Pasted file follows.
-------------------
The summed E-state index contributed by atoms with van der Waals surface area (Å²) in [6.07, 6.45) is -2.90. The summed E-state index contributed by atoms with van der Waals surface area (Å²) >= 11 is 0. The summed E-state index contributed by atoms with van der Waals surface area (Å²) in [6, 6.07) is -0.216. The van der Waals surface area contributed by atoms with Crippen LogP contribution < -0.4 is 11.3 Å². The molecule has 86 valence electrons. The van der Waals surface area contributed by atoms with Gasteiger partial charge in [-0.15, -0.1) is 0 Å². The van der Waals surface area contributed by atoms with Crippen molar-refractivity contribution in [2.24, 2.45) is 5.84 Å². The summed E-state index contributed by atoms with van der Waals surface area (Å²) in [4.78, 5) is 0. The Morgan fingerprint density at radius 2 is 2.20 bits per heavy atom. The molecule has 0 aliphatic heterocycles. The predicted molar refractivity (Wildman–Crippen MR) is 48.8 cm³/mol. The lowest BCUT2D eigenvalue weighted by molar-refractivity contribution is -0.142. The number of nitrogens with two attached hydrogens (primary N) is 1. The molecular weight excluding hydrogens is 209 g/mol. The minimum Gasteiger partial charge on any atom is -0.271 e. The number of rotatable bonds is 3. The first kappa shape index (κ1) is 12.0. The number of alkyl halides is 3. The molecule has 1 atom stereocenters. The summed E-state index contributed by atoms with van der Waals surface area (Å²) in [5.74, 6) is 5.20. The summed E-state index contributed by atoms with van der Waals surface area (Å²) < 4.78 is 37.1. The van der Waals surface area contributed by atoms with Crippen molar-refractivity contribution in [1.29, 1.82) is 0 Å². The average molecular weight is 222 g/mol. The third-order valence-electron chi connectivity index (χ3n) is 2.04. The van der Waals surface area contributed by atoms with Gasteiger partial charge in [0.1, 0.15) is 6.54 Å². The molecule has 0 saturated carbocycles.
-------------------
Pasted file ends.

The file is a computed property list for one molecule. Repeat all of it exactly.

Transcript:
The summed E-state index contributed by atoms with van der Waals surface area (Å²) in [6.07, 6.45) is -2.90. The summed E-state index contributed by atoms with van der Waals surface area (Å²) >= 11 is 0. The summed E-state index contributed by atoms with van der Waals surface area (Å²) in [6, 6.07) is -0.216. The van der Waals surface area contributed by atoms with Crippen LogP contribution < -0.4 is 11.3 Å². The molecule has 86 valence electrons. The van der Waals surface area contributed by atoms with Gasteiger partial charge in [-0.15, -0.1) is 0 Å². The van der Waals surface area contributed by atoms with Crippen molar-refractivity contribution in [2.24, 2.45) is 5.84 Å². The summed E-state index contributed by atoms with van der Waals surface area (Å²) in [4.78, 5) is 0. The Morgan fingerprint density at radius 2 is 2.20 bits per heavy atom. The molecule has 0 aliphatic heterocycles. The predicted molar refractivity (Wildman–Crippen MR) is 48.8 cm³/mol. The lowest BCUT2D eigenvalue weighted by molar-refractivity contribution is -0.142. The number of nitrogens with two attached hydrogens (primary N) is 1. The molecular weight excluding hydrogens is 209 g/mol. The minimum Gasteiger partial charge on any atom is -0.271 e. The number of rotatable bonds is 3. The first kappa shape index (κ1) is 12.0. The number of alkyl halides is 3. The molecule has 1 atom stereocenters. The summed E-state index contributed by atoms with van der Waals surface area (Å²) in [5.74, 6) is 5.20. The summed E-state index contributed by atoms with van der Waals surface area (Å²) < 4.78 is 37.1. The van der Waals surface area contributed by atoms with Crippen molar-refractivity contribution in [1.29, 1.82) is 0 Å². The average molecular weight is 222 g/mol. The third-order valence-electron chi connectivity index (χ3n) is 2.04. The van der Waals surface area contributed by atoms with Gasteiger partial charge in [0.1, 0.15) is 6.54 Å². The molecule has 0 saturated carbocycles.